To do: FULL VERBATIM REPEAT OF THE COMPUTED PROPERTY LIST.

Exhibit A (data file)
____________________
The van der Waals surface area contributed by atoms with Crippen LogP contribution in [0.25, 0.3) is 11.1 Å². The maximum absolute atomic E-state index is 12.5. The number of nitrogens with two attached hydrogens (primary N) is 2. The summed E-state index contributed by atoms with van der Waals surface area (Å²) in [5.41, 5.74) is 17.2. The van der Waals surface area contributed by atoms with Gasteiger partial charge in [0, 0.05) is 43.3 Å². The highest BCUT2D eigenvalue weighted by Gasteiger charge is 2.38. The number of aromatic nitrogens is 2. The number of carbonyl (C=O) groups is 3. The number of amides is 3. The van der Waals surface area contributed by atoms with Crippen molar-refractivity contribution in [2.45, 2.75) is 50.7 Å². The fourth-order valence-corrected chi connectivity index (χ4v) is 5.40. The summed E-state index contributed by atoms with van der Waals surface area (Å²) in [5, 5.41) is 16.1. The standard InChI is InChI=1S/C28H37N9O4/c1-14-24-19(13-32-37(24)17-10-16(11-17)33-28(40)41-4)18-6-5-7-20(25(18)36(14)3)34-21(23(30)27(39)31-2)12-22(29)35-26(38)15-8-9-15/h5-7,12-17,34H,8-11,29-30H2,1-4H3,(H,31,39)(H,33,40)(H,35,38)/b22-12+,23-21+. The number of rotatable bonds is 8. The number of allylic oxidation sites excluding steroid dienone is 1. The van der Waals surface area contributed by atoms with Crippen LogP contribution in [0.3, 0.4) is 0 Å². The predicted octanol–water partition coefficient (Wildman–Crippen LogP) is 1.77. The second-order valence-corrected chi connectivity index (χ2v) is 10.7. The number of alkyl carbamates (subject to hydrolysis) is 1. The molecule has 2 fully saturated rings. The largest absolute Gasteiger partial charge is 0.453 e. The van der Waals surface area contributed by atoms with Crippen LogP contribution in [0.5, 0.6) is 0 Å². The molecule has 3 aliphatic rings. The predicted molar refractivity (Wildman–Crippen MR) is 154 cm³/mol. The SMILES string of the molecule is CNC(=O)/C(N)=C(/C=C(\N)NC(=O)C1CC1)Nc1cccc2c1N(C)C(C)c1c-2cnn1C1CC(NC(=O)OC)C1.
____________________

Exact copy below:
The van der Waals surface area contributed by atoms with Crippen LogP contribution in [0.25, 0.3) is 11.1 Å². The maximum absolute atomic E-state index is 12.5. The number of nitrogens with two attached hydrogens (primary N) is 2. The summed E-state index contributed by atoms with van der Waals surface area (Å²) in [5.41, 5.74) is 17.2. The van der Waals surface area contributed by atoms with Gasteiger partial charge in [0, 0.05) is 43.3 Å². The highest BCUT2D eigenvalue weighted by Gasteiger charge is 2.38. The number of aromatic nitrogens is 2. The number of carbonyl (C=O) groups is 3. The number of amides is 3. The van der Waals surface area contributed by atoms with Crippen molar-refractivity contribution in [2.45, 2.75) is 50.7 Å². The fourth-order valence-corrected chi connectivity index (χ4v) is 5.40. The summed E-state index contributed by atoms with van der Waals surface area (Å²) in [5, 5.41) is 16.1. The standard InChI is InChI=1S/C28H37N9O4/c1-14-24-19(13-32-37(24)17-10-16(11-17)33-28(40)41-4)18-6-5-7-20(25(18)36(14)3)34-21(23(30)27(39)31-2)12-22(29)35-26(38)15-8-9-15/h5-7,12-17,34H,8-11,29-30H2,1-4H3,(H,31,39)(H,33,40)(H,35,38)/b22-12+,23-21+. The number of rotatable bonds is 8. The number of allylic oxidation sites excluding steroid dienone is 1. The van der Waals surface area contributed by atoms with Crippen LogP contribution in [0.3, 0.4) is 0 Å². The predicted octanol–water partition coefficient (Wildman–Crippen LogP) is 1.77. The second-order valence-corrected chi connectivity index (χ2v) is 10.7. The number of alkyl carbamates (subject to hydrolysis) is 1. The molecule has 2 fully saturated rings. The largest absolute Gasteiger partial charge is 0.453 e. The van der Waals surface area contributed by atoms with Crippen LogP contribution in [0.5, 0.6) is 0 Å². The molecule has 3 aliphatic rings. The predicted molar refractivity (Wildman–Crippen MR) is 154 cm³/mol. The SMILES string of the molecule is CNC(=O)/C(N)=C(/C=C(\N)NC(=O)C1CC1)Nc1cccc2c1N(C)C(C)c1c-2cnn1C1CC(NC(=O)OC)C1.